In an almost metaphorical way Schlöndorff and von Trotta contend that the contemporary violence by urban guerrillas has come only as a response to prior state violence against any dissent. Schlöndorff and von Trotta turn their cameras on the defenders of law and order, exposing an institutionalized violence, a subtle, everyday kind of brutality, that makes the Baader-Meinhof group seem tame in comparison. Therefore, we can understand how groups like this emerge under the political conditions that the 1971 decree created.

Everyone friendly to Katharina falls victim to harassment of one sort or another. The collusion of the police, press, and government becomes most apparent when we see who escapes the state's ire. Mrs. Woltersheim's husband says ironically: "They spared me. Maybe because I am an old Nazi." The filmmakers very deftly allude to the high government and media officials who refrain from singling out anyone connected with the right, either because the officials shared Mr. Woltersheim's past affiliation with the Nazi party or for fear of hurting their careers, As might be expected, Nazi agitation and publications are spared government pressure in the wake of the 1971 Hamburg decree whereas the police constantly interfere with left activities. KATHARINA BLUM laconically refers to the Nazi past in the scene where Katharina enters the Woltersheims apartment to get the gun she will use to kill Tötges. There on the wall we see a photograph of jagged, spear-like shards of bombed-out buildings — the legacy of Nazism to contemporary West German democracy.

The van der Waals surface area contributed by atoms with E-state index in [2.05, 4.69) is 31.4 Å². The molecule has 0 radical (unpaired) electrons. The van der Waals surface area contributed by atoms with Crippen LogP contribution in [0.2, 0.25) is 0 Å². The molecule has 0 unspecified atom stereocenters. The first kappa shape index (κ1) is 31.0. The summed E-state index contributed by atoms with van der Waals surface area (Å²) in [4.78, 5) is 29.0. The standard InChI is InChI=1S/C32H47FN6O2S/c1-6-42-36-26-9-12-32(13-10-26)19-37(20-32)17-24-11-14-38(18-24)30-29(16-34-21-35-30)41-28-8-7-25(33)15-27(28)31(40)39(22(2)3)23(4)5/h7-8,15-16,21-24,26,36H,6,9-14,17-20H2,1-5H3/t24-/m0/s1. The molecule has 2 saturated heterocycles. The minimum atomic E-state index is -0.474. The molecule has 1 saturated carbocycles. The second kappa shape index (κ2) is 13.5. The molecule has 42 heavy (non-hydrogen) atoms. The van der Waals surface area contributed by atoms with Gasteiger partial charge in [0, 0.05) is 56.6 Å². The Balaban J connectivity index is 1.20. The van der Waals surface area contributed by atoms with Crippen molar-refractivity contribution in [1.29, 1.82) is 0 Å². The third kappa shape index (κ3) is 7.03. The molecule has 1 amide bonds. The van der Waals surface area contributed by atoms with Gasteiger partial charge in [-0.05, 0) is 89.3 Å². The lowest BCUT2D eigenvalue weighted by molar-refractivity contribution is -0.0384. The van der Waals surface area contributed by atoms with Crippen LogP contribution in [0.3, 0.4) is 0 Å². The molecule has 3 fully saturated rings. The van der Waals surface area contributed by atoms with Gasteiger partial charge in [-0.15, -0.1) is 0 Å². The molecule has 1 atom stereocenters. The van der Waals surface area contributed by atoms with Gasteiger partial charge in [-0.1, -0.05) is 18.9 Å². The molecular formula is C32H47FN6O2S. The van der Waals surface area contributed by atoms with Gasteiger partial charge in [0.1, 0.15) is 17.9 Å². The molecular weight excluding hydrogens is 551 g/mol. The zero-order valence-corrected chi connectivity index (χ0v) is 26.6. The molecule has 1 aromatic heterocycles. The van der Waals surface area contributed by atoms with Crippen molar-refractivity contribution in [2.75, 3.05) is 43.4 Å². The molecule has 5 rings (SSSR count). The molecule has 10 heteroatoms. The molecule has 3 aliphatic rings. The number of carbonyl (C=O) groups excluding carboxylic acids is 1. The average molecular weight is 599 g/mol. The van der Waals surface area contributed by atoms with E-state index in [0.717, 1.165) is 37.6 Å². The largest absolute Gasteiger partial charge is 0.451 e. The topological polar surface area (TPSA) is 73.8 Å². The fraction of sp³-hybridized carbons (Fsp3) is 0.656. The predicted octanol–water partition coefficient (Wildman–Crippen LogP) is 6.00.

The outright distortions and mystification that the film exposes underscores the tacit cooperation between the media and the state, which is essential in maintaining the latter's power. Throughout the film, Tötges, who personifies the politics and methods of the right-wing Springer Press, clearly accepts the government's version of the facts. Instead of pursuing investigative journalism, he concentrates on the sensationalist aspects of Katharina as a "terrorist's" lover, distorting details whenever it suits his purpose. For Tötges, democratic or even human rights have no meaning when it comes to getting a story. He proceeds to question Katharina's ex-husband, pastor, and neighbors. Tooling around in a Porsche, this modishly dressed reporter employs all the tricks at his disposal to mold Katharina's life for his own purposes.